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Interview: Katrina Lessons Learned

Photo courtesy of AFP.
by Staff Writers
UPI Correspondent
Washington (UPI) Aug. 28, 2006
In an exclusive interview with United Press International, Craig Vanderwagen, assistant secretary for public health emergency preparedness at the Department of Health and Human Services (HHS), discusses lessons learned after the devastation wrought by last year's Hurricane Katrina, and some of the changes that his agency has already made as a new rash of tropical storms brew in the shadow of the Gulf Coast.

Q: What is the role of HHS in a disaster like last year's Hurricane Katrina?

A: Response in most events, involves three days to 14 days of response activity, although with Katrina, we ended up with response going on for months. When an event occurs in a location, FEMA is the lead dog for federal response. In the health arena, FEMA turns to HHS, which under the national response plan, has the lead role for emergency response.

So FEMA says, 'The state's asking us to provide ambulances, docs and nurses to cover emergency rooms,' or they say there's a number of nursing home patients who have been evacuated to a shelter and they need nurses and pharmacists to provide assistance in a special-needs shelter for these elders and so on and so forth.

(FEMA) turns to us and says 'Here's the mission assignment, here's the funding to support it, you go get it done.' Essentially, we do that with some HHS assets, we do that with some assets from the Veteran's Administration, from (the Department of Defense) and volunteers.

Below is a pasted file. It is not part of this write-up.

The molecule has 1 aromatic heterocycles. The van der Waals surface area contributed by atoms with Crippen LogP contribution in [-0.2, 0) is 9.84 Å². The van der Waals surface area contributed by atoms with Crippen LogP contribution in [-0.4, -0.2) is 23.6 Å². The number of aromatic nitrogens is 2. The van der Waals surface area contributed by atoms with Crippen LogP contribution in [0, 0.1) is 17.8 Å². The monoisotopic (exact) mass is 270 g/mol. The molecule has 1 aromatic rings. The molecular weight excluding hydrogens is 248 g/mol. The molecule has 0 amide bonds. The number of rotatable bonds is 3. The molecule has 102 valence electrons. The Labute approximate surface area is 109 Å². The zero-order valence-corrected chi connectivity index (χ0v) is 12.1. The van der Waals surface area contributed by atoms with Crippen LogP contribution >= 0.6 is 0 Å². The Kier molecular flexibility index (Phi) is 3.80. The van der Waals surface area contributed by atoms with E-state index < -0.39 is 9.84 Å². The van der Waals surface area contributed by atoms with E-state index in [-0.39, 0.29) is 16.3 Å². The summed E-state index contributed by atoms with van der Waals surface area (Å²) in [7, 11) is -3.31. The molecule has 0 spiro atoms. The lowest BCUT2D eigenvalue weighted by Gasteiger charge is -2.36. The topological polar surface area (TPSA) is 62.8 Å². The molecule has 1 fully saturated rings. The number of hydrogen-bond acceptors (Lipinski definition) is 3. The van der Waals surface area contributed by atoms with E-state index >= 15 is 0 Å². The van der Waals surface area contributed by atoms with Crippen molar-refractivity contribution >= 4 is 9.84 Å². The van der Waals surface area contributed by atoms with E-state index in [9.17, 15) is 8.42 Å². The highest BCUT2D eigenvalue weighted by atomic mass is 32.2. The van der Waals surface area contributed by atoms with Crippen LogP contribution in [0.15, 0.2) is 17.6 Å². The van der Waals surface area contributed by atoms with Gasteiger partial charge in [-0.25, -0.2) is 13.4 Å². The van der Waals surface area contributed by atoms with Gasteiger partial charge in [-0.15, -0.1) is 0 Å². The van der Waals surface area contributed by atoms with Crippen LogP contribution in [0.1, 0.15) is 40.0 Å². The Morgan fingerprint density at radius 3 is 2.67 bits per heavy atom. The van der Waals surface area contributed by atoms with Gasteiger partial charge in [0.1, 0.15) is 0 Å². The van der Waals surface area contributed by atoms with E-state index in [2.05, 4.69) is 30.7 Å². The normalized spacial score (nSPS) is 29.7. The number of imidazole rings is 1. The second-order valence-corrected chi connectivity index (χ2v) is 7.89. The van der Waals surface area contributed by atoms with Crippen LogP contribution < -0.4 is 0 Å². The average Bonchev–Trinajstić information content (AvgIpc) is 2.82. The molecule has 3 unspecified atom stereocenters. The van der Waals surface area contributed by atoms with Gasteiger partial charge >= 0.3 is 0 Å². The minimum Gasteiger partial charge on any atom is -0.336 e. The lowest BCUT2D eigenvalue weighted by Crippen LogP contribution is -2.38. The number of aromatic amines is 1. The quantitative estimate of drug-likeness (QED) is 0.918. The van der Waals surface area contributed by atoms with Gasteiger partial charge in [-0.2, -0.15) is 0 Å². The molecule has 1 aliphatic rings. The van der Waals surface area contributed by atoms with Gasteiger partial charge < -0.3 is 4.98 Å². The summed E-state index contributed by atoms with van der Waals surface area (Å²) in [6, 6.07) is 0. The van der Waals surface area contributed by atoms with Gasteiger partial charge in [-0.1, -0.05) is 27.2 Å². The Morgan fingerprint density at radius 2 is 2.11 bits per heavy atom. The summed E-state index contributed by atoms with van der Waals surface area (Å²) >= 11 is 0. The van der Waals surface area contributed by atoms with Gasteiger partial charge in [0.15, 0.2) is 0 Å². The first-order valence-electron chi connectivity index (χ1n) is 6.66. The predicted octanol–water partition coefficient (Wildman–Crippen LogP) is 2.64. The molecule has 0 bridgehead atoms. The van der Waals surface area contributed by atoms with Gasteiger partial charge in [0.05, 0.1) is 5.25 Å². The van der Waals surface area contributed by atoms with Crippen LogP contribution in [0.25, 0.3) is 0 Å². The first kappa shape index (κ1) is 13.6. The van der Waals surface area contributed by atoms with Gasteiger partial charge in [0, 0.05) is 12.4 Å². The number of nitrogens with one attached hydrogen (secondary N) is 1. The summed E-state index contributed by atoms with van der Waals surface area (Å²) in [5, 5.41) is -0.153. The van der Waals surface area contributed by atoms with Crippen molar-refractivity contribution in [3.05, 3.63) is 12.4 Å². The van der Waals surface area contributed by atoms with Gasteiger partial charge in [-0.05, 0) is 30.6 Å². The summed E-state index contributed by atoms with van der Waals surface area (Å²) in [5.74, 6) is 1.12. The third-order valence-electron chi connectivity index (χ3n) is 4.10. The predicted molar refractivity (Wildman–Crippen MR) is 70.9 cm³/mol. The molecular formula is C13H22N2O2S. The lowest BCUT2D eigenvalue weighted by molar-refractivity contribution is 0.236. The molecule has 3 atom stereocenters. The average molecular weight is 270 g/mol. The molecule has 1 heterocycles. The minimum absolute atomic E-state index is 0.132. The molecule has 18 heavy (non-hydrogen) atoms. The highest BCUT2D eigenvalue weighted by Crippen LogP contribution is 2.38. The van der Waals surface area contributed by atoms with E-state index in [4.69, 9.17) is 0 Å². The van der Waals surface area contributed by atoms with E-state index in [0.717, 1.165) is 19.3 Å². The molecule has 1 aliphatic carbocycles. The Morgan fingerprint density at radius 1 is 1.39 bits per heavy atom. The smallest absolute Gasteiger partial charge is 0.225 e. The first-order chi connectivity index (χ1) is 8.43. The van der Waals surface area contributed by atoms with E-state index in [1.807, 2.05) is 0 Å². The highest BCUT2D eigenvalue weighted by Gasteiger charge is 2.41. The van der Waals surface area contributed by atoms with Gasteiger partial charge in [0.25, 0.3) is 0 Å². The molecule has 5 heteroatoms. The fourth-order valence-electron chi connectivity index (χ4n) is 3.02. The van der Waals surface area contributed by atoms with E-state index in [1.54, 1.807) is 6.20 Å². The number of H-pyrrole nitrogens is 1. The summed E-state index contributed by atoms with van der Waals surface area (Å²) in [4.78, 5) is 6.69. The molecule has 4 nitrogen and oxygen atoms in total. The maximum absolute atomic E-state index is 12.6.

Q: In this health-related response role, what do you feel are HHS's lessons learned if a disaster of roughly the same magnitude were to strike again?

A: First of all, we need to have more identifiable teams of providers who are rostered, trained and equipped to move forward on a rapid basis -- and I'm talking within six to 12 hours -- to be responsive in events of this magnitude.

In fact, we've identified those teams now, we've trained them, we've equipped them and it runs the gamut of a variety of missions. (For example), the National Disaster Medical System, their disaster medical-assistance teams (D-MATs) do a lot of the front-end emergency room work in a pre-hospital environment, and we've mobilized, I think, almost every D-MAT team in the country, which amounts to 65 or 70 teams during the course of a two-to-three-month period there in Louisiana to support and reinforce emergency-room capabilities.

There are also people needed to cover the shelters and we have some 250,000 people displaced internally in Louisiana in various shelter environments that had certain health needs. We had real issues with water and sewage systems, not only in New Orleans, and the five surrounding parishes, but when (the subsequent Hurricane Rita) went through, we had difficulty in five parishes on the other side of the state.

Q: Would these teams be ready to go in rapidly if another Katrina hit?

A: Yeah, indeed. We've exercised them through a number of paper exercises where you have a (simulated) storm, and we challenged them to respond and go through the exercise. But also, Hurricane Chris came through (this year) then stalled out and died, but we stood (the teams) up and we had them prepared to go.

In St. Louis, there were the power outages associated with the flooding and (the teams) stood up for that. St. Louis asked us to provide nurses. The Lebanese repatriation activity in July required medical support, so we stood up teams for that.

Q: Is it fair to say that some of those teams should go back to New Orleans, given that the region is still struggling to get back on its feet a year later?